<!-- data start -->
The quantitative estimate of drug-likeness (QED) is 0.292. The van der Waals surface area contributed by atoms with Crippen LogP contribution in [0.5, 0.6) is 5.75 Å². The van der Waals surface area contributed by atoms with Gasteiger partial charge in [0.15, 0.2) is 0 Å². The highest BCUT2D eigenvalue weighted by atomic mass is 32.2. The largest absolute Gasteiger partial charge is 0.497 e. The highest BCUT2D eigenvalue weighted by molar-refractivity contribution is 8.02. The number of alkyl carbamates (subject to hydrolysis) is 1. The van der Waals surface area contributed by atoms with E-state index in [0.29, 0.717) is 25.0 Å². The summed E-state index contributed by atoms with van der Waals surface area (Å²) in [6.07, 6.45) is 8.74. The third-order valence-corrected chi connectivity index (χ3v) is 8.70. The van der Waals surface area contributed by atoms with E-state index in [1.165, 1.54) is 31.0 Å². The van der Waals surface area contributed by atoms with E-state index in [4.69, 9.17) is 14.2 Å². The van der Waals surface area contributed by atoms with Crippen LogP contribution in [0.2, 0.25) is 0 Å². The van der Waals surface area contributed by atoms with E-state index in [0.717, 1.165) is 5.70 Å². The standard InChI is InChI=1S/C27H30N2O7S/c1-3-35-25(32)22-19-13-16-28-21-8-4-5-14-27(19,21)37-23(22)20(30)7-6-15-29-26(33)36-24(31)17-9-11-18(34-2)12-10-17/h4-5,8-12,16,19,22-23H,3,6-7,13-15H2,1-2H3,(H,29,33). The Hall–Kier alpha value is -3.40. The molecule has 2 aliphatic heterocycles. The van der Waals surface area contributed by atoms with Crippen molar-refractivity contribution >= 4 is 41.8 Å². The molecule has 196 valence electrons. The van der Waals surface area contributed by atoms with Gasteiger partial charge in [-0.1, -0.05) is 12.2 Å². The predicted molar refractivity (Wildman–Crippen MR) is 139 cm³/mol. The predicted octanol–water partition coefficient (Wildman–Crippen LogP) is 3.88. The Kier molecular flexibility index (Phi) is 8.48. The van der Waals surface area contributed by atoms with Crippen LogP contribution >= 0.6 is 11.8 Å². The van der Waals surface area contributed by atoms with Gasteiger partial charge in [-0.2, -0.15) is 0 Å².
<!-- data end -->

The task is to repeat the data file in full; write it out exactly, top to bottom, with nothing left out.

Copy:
The quantitative estimate of drug-likeness (QED) is 0.292. The van der Waals surface area contributed by atoms with Crippen LogP contribution in [0.5, 0.6) is 5.75 Å². The van der Waals surface area contributed by atoms with Gasteiger partial charge in [0.15, 0.2) is 0 Å². The highest BCUT2D eigenvalue weighted by atomic mass is 32.2. The largest absolute Gasteiger partial charge is 0.497 e. The highest BCUT2D eigenvalue weighted by molar-refractivity contribution is 8.02. The number of alkyl carbamates (subject to hydrolysis) is 1. The van der Waals surface area contributed by atoms with E-state index in [0.29, 0.717) is 25.0 Å². The summed E-state index contributed by atoms with van der Waals surface area (Å²) in [6.07, 6.45) is 8.74. The third-order valence-corrected chi connectivity index (χ3v) is 8.70. The van der Waals surface area contributed by atoms with E-state index in [1.165, 1.54) is 31.0 Å². The van der Waals surface area contributed by atoms with E-state index in [4.69, 9.17) is 14.2 Å². The van der Waals surface area contributed by atoms with Crippen LogP contribution in [0.2, 0.25) is 0 Å². The van der Waals surface area contributed by atoms with E-state index in [0.717, 1.165) is 5.70 Å². The standard InChI is InChI=1S/C27H30N2O7S/c1-3-35-25(32)22-19-13-16-28-21-8-4-5-14-27(19,21)37-23(22)20(30)7-6-15-29-26(33)36-24(31)17-9-11-18(34-2)12-10-17/h4-5,8-12,16,19,22-23H,3,6-7,13-15H2,1-2H3,(H,29,33). The Hall–Kier alpha value is -3.40. The molecule has 2 aliphatic heterocycles. The van der Waals surface area contributed by atoms with Crippen molar-refractivity contribution >= 4 is 41.8 Å². The molecule has 196 valence electrons. The van der Waals surface area contributed by atoms with Gasteiger partial charge in [-0.1, -0.05) is 12.2 Å². The predicted molar refractivity (Wildman–Crippen MR) is 139 cm³/mol. The predicted octanol–water partition coefficient (Wildman–Crippen LogP) is 3.88. The Kier molecular flexibility index (Phi) is 8.48. The van der Waals surface area contributed by atoms with Crippen LogP contribution >= 0.6 is 11.8 Å². The van der Waals surface area contributed by atoms with Gasteiger partial charge in [-0.2, -0.15) is 0 Å².